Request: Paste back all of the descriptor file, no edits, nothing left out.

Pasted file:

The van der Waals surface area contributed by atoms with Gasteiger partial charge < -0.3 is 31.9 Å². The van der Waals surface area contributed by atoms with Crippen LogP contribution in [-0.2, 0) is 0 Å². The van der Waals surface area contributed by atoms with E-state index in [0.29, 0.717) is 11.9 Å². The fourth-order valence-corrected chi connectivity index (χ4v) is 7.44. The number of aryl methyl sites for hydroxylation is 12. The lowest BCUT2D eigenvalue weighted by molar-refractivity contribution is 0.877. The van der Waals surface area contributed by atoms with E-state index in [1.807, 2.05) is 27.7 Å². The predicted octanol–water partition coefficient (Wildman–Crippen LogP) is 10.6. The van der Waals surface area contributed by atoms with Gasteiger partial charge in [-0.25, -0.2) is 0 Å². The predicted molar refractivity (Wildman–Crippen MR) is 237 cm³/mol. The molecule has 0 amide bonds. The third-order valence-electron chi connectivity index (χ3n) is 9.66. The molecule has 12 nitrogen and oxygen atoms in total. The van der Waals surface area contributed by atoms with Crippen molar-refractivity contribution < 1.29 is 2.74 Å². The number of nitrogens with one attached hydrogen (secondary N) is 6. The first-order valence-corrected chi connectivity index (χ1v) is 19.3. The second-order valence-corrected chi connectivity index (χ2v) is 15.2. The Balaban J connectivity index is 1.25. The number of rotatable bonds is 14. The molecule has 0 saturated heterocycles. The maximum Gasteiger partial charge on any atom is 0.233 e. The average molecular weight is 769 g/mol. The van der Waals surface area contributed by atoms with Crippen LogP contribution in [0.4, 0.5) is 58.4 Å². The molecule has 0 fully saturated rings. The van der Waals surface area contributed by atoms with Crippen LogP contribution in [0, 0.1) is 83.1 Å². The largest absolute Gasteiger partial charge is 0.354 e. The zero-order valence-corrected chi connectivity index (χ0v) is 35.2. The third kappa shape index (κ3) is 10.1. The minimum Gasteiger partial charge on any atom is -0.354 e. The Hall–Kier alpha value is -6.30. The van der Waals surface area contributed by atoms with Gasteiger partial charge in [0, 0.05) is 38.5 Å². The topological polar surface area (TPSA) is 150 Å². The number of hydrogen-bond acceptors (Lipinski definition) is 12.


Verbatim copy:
The van der Waals surface area contributed by atoms with Gasteiger partial charge < -0.3 is 31.9 Å². The van der Waals surface area contributed by atoms with Crippen LogP contribution in [-0.2, 0) is 0 Å². The van der Waals surface area contributed by atoms with E-state index in [0.29, 0.717) is 11.9 Å². The fourth-order valence-corrected chi connectivity index (χ4v) is 7.44. The number of aryl methyl sites for hydroxylation is 12. The lowest BCUT2D eigenvalue weighted by molar-refractivity contribution is 0.877. The van der Waals surface area contributed by atoms with E-state index in [1.807, 2.05) is 27.7 Å². The predicted octanol–water partition coefficient (Wildman–Crippen LogP) is 10.6. The van der Waals surface area contributed by atoms with Gasteiger partial charge in [-0.25, -0.2) is 0 Å². The predicted molar refractivity (Wildman–Crippen MR) is 237 cm³/mol. The molecule has 0 amide bonds. The third-order valence-electron chi connectivity index (χ3n) is 9.66. The molecule has 12 nitrogen and oxygen atoms in total. The van der Waals surface area contributed by atoms with Crippen molar-refractivity contribution < 1.29 is 2.74 Å². The number of nitrogens with one attached hydrogen (secondary N) is 6. The first-order valence-corrected chi connectivity index (χ1v) is 19.3. The second-order valence-corrected chi connectivity index (χ2v) is 15.2. The Balaban J connectivity index is 1.25. The number of rotatable bonds is 14. The molecule has 0 saturated heterocycles. The maximum Gasteiger partial charge on any atom is 0.233 e. The average molecular weight is 769 g/mol. The van der Waals surface area contributed by atoms with Crippen LogP contribution in [0.4, 0.5) is 58.4 Å². The molecule has 0 fully saturated rings. The van der Waals surface area contributed by atoms with Crippen LogP contribution in [0, 0.1) is 83.1 Å². The largest absolute Gasteiger partial charge is 0.354 e. The zero-order valence-corrected chi connectivity index (χ0v) is 35.2. The third kappa shape index (κ3) is 10.1. The minimum Gasteiger partial charge on any atom is -0.354 e. The Hall–Kier alpha value is -6.30. The van der Waals surface area contributed by atoms with Gasteiger partial charge in [0, 0.05) is 38.5 Å². The topological polar surface area (TPSA) is 150 Å². The number of hydrogen-bond acceptors (Lipinski definition) is 12.